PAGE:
2. Toxins out - Eliminating and keeping out toxins. Waste matter, unhealthy food intakes, environmental toxins, negative body chemistry etc. And by toxins this is more than the obvious chemical poisoning of alcohol and cigarettes but also environmental and industrial pollutants that are all around us. Unhealthy bacteria and viruses. Then we have the body’s own creations from the waste products of the metabolism, to excess negative hormones and chemical from negative stress for instance. I say negative stress because excitement is also a stress but the emotional and psychological chemicals that come through that and laughter are positive. Other forms of psychological stresses come from fear and a generally negative outlook on life.

“Day by day, what you choose, what you think and what you do is who you become.” – Heraclitus

2. The China Study – T. Colin Campbell PhD

This book investigates the monumental study of diet and death rates in 2400 Chinese counties during the massive demographic changes that swept through China. As China adopted Western eating habits, death rates for typical Western diseases soared. Animal protein was identified as the chief villain in causing and feeding cancers.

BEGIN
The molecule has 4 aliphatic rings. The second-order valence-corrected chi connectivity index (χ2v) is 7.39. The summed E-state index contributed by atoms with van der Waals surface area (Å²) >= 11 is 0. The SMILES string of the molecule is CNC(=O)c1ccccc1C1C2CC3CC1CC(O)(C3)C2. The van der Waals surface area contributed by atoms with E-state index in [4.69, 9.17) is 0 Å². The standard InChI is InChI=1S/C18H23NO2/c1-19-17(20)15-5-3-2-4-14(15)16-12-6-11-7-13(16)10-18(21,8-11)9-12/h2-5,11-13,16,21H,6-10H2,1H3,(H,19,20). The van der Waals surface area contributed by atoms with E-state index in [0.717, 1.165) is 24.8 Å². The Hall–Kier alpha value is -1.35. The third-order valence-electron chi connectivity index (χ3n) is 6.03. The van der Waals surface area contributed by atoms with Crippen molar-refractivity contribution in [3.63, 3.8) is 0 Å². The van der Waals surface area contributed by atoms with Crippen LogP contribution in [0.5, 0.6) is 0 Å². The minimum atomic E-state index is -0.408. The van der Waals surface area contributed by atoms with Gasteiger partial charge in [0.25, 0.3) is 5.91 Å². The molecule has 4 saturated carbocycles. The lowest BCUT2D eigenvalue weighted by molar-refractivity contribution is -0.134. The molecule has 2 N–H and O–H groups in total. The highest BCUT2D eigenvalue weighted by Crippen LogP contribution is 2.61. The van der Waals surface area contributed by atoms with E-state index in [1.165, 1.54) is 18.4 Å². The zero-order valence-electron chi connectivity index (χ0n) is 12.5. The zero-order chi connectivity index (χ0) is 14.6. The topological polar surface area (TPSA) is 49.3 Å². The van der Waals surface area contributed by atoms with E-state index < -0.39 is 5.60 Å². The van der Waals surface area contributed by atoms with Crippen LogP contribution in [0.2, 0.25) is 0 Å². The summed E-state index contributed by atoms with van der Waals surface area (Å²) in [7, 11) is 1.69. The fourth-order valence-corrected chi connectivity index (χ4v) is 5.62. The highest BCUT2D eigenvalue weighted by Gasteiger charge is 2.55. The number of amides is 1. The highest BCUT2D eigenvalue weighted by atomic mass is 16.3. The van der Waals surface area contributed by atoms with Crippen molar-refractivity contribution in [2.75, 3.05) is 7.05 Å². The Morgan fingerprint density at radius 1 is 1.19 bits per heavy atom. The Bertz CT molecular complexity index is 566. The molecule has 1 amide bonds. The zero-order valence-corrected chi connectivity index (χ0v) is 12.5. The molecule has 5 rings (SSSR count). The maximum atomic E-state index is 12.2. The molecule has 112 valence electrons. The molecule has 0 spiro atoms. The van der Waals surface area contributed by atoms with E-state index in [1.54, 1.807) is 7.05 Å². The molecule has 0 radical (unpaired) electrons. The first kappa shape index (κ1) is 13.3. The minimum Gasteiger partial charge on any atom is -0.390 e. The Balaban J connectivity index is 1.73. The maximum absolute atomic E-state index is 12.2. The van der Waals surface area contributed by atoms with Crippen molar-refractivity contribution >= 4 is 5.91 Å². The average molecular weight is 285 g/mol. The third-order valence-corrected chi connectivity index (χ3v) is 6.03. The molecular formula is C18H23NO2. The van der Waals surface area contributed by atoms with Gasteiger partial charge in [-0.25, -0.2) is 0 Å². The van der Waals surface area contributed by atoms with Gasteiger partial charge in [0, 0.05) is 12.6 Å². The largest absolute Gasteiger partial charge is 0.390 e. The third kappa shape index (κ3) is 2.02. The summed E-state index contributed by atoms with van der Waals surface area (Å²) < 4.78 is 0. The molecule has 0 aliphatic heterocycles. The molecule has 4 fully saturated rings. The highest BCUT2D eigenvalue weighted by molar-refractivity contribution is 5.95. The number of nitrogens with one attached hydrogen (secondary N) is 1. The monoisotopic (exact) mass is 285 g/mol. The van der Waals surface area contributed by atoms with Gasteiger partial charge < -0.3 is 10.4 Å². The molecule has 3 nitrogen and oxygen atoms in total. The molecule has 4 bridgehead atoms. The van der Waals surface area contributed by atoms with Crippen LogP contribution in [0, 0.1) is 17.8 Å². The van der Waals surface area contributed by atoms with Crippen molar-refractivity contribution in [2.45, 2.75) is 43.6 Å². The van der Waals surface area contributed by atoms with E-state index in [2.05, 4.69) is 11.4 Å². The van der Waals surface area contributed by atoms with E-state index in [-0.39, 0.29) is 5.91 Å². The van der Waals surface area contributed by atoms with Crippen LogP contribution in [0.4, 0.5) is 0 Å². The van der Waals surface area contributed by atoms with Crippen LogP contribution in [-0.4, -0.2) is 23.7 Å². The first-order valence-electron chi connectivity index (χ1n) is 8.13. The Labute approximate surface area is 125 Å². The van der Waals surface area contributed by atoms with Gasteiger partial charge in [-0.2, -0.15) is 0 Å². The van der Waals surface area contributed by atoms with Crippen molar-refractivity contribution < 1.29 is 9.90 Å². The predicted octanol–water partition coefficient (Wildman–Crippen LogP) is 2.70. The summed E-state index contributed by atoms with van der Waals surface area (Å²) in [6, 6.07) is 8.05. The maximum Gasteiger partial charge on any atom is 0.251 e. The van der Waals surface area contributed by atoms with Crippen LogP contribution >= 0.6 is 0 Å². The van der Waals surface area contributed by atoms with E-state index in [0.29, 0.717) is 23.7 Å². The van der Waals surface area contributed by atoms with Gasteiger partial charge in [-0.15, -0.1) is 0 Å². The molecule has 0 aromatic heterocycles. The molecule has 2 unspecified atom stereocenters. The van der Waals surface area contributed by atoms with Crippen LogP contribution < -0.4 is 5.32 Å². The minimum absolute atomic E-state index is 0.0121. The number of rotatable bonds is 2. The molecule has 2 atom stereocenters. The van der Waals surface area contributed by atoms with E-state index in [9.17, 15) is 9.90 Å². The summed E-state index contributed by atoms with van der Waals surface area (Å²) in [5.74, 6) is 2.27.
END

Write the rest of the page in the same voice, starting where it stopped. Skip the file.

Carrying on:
3. Your Body’s Many Cries for Water – F.Batmanghelidj M.D.

You’re not sick; your thirsty. This showed the long list of illnesses and diseases that start out as dehydration. I know this to be true with hair thinning and decay, and have built our 3’’’More Inches products around solving that problem. I’m not drinking as much as I’d like each day, but much better than Gaby’s father Neil, who’s old school mindset maintains, ‘water is for washing!’

4. Health Through Inner Body Cleansing – Erich Rauch MD

You could do worse than follow some of the learnings of Mayr Therapy which puts correct eating and the gut at the centre of health. I actually experienced this for the first time at The Lanserhof in Bavaria. I’ve accommodated their no raw after 4 concepts. Adjusted slightly to no raw after 6pm, excluding sushi. Theirs is more linked to vegetables that the body doesn’t digest easily and are better steamed or boiled.

And then there is the importance of first stage digestion in the mouth. Saliva and chewing, break down food to make it much easier on the stomach. I can’t say I’ve stuck to the recommended 30 chews, but still teach my children that. They haven’t come across the word hypocrite yet. Chew your drinks and drink your food as the saying goes.

Next week we’ll give some update on the metrics we are aiming for. Has the fat gone down and the lean muscle gone up?

 Michael Van Clarke